Simmons was born in a modest country home in the Dailey community near Grapeland, west of Nacogdoches, the youngest daughter of sharecroppers. She recalls her 11 siblings viewing her as something of a nuisance, another mouth to feed, a toddler resting on cotton sacks while everyone else in the family labored. “I always tell the story of how I had to go to the cotton fields like everybody else,” she says, “but there’s a lot of harrumphing about that in the family.”

Simmons remembers her early life as centered on the porch, where her mother told stories while shelling peas, ironing, and boiling pots of clothes. Her father, too, spun tales, in his case while slaughtering pigs or hanging meats to cure. Despite their hardship, everyone in her family could read and write, including Simmons’s parents. She still has their Bible with its inscriptions.  “It’s very precious to me,” she says, “seeing how difficult it was for them to even be able to write at all.”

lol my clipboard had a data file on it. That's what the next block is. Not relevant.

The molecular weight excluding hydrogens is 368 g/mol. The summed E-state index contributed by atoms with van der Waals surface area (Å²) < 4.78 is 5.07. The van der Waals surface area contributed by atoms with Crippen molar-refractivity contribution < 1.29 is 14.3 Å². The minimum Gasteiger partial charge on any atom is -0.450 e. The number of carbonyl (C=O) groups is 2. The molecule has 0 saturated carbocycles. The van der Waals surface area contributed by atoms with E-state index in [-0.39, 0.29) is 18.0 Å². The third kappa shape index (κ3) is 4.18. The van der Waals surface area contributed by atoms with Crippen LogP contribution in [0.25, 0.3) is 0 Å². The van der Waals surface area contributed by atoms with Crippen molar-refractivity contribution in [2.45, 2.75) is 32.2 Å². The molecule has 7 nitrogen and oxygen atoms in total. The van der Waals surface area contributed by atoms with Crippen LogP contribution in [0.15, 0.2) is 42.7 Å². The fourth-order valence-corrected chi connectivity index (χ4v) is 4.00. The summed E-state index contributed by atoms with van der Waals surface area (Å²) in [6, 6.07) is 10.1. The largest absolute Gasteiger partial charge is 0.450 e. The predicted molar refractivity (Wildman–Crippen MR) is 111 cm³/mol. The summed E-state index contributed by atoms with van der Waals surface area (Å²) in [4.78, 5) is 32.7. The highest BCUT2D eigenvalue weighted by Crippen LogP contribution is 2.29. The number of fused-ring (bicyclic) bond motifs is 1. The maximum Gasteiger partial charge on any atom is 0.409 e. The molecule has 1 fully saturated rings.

Seeing no future in sharecropping, her older siblings moved to Houston, settling on Lee Street in the Fifth Ward, where the entire family moved by 1952. Their father found a job as a janitor at a Bama jelly factory. Meanwhile, 7-year-old Simmons, a self-described mouthy loner, enrolled at Atherton Elementary.

At the time, of course, Houston was segregated. “As a child, I knew a lot of places I couldn’t go,” Simmons recalls. “I knew absolutely, without any knowledge of me, that people had consigned me to certain limitations. And I knew that was hooey.”

Meanwhile, her conservative Christian parents didn’t allow her to dance or wear pants, but Simmons did have one freedom: Every week she could walk to the nearby community center, the Julia C. Hester House, and bring home donated books, most of them classics. “Ivanhoe,” she jokes. “What child in the Fifth Ward was going to read Ivanhoe?” By the time she enrolled at Wheatley High, Simmons was performing on stage, taking roles in The Glass Menagerie and The Bald Soprano.